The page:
Virtual networking for microbiologists

Networking is an essential part of the conference experience, but what opportunities are there for those who cannot make it to many, or even any, meetings? Can Web 2.0 applications enable scientists that do not have the time or money to attend meetings to reap the benefits of networking, and do Web 2.0 applications have a place in both our social and work lives? The June Editorial in Nature Reviews Microbiology (6, 410; 2008) takes a look at selected virtual networking resources, including wiki software such as OpenWetWare, preprint servers (for example, Nature Precedings) and scientific social networking sites (for example, Nature Network), that might be useful for microbiologists, and the editors welcome your comments here. From the editorial:

Finding the time to write and read blogs could stimulate collaborations or open up new career opportunities in science writing and education, but how many microbiologists actually write blogs? In the United Kingdom, the only microbiology academic who blogs on a regular basis is Alan Cann from the University of Leicester. His blog on new and exciting microbiology research, aptly named MicrobiologyBytes, has been particularly successful, with 300,000 page views over the past 18 months and 750 comments on 468 posts (Alan filters out all spam comments or ‘splogs’). He also blogs about science in general on Science of the Invisible, and his enthusiasm for new technologies has led him to divert his energy into a non-laboratory-based career researching the use of online resources for education. Other active microbiology ‘bloggers’ include Moeslio Schaechter, whose blog Small Things Considered is hosted by the ASM, César Sánchez, whose blog Twisted Bacteria has a particular focus on actinomycetes and Ed Rybicki, whose blog ViroBlogy concentrates on virology. Some other bloggers, including microbiologist Rosie Redfield, focus more on their own research to provide an insight into the everyday lives of research scientists.

It is now even possible to attend conferences without leaving your desk: the first ever International Online Medical Conference was held on 10–11 May. But how useful will Web 2.0 applications be in your research? We welcome your views, as comments to this post.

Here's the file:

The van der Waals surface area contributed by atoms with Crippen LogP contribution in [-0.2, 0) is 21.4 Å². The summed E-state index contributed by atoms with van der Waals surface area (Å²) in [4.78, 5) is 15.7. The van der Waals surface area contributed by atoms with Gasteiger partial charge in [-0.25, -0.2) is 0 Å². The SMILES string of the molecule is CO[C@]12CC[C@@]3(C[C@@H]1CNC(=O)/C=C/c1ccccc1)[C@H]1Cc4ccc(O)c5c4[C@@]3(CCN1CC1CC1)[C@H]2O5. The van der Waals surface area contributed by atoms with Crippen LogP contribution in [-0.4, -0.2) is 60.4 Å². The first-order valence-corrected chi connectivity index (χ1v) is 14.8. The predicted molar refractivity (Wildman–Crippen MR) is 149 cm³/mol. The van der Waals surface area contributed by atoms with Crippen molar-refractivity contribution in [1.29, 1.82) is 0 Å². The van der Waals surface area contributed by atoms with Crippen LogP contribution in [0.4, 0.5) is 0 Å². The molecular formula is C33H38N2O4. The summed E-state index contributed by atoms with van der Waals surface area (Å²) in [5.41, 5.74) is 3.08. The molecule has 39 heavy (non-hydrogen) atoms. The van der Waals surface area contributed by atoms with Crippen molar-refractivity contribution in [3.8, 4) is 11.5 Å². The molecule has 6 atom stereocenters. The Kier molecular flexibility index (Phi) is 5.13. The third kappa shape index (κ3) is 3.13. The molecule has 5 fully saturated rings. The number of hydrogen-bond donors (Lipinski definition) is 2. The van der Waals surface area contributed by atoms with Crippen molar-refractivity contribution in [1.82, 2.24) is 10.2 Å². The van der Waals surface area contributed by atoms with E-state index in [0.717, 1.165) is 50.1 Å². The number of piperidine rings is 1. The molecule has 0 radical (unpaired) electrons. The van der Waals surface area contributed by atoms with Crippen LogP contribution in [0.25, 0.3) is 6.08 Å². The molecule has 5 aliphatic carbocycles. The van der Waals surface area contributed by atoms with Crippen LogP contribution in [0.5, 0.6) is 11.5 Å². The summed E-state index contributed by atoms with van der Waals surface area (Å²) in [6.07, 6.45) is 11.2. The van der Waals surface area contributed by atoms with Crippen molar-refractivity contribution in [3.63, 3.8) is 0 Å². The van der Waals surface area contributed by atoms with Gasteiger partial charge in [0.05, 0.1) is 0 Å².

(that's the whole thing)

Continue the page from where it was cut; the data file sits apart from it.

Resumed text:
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    Lucy Goodchild said:

    Another microbiology blog site is It is a new venture, established in December 2007 by the Society for General Microbiology and the Society for Applied Microbiology. The blogs are about all things tiny and are made accessible to the non-microbiologist; they are our (Lucy Goodchild and Lucy Harper) personal views on topical subjects such as mandatory vaccines, science in the media and adverts that give microbes a bad name. In the monthly podcast, we interview scientists about their research.

    For a new project like this, the difficulty is building up a network of people who comment on blogs and interact with the content. To facilitate this, micropod has a Facebook group where people can chat, comment and virtually meet other listeners/readers. We have also been investigating the use of virtual worlds in which to hold meetings, and we regularly have editorial meetings ourselves in Second Life and via Skype. Every day the capabilities of Web 2.0 grow, creating new opportunities for networking without the travel costs and environmental implications. We definitely think this is the way forward!

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    Maxine said:

    Thank you for your comment, Lucy. You write: “the difficulty is building up a network of people who comment on blogs and interact with the content…”. Experimenting with Facebook seems to be a good idea that many organisations are trying. You might also consider an online presence via creating a group at Nature Network ( ), mentioned in the NRMicro editorial, which is a free social networking site specifically for scientists, and which has quite a considerable number of active users.

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